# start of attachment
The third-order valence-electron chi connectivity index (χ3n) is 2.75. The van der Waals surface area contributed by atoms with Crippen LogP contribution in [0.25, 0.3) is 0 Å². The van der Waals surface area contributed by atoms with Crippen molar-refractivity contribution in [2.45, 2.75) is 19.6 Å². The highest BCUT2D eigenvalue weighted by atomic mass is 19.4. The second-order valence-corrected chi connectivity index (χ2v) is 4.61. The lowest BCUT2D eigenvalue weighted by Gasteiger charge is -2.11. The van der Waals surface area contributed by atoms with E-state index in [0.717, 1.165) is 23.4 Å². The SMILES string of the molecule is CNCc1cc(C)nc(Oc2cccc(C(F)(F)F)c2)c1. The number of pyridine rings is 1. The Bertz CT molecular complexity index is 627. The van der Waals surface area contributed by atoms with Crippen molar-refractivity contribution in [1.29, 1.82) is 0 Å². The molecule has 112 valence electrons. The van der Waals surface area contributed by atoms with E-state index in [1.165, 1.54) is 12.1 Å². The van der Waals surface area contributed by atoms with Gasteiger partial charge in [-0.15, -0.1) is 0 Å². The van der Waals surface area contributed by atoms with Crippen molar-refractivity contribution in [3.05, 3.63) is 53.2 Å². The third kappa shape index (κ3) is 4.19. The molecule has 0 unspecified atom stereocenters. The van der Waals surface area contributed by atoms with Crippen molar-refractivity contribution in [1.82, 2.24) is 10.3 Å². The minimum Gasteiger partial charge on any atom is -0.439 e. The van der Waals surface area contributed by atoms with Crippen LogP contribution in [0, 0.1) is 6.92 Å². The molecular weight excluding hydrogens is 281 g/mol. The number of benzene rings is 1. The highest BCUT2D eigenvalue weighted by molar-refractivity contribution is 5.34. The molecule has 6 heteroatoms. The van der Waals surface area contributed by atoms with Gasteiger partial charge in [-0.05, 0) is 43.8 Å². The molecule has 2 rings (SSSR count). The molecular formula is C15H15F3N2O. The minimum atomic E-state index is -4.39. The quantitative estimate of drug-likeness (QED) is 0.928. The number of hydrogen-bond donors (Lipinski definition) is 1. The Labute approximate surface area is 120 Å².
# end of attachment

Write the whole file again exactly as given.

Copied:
The third-order valence-electron chi connectivity index (χ3n) is 2.75. The van der Waals surface area contributed by atoms with Crippen LogP contribution in [0.25, 0.3) is 0 Å². The van der Waals surface area contributed by atoms with Crippen molar-refractivity contribution in [2.45, 2.75) is 19.6 Å². The highest BCUT2D eigenvalue weighted by atomic mass is 19.4. The second-order valence-corrected chi connectivity index (χ2v) is 4.61. The lowest BCUT2D eigenvalue weighted by Gasteiger charge is -2.11. The van der Waals surface area contributed by atoms with E-state index in [0.717, 1.165) is 23.4 Å². The SMILES string of the molecule is CNCc1cc(C)nc(Oc2cccc(C(F)(F)F)c2)c1. The number of pyridine rings is 1. The Bertz CT molecular complexity index is 627. The van der Waals surface area contributed by atoms with Crippen molar-refractivity contribution in [1.29, 1.82) is 0 Å². The molecule has 112 valence electrons. The van der Waals surface area contributed by atoms with E-state index in [1.165, 1.54) is 12.1 Å². The van der Waals surface area contributed by atoms with Gasteiger partial charge in [-0.15, -0.1) is 0 Å². The van der Waals surface area contributed by atoms with Crippen molar-refractivity contribution in [3.05, 3.63) is 53.2 Å². The third kappa shape index (κ3) is 4.19. The molecule has 0 unspecified atom stereocenters. The van der Waals surface area contributed by atoms with Crippen molar-refractivity contribution in [1.82, 2.24) is 10.3 Å². The minimum Gasteiger partial charge on any atom is -0.439 e. The van der Waals surface area contributed by atoms with Crippen LogP contribution in [0, 0.1) is 6.92 Å². The molecular weight excluding hydrogens is 281 g/mol. The number of benzene rings is 1. The highest BCUT2D eigenvalue weighted by molar-refractivity contribution is 5.34. The molecule has 6 heteroatoms. The van der Waals surface area contributed by atoms with Gasteiger partial charge in [-0.05, 0) is 43.8 Å². The molecule has 2 rings (SSSR count). The molecular formula is C15H15F3N2O. The minimum atomic E-state index is -4.39. The quantitative estimate of drug-likeness (QED) is 0.928. The number of hydrogen-bond donors (Lipinski definition) is 1. The Labute approximate surface area is 120 Å².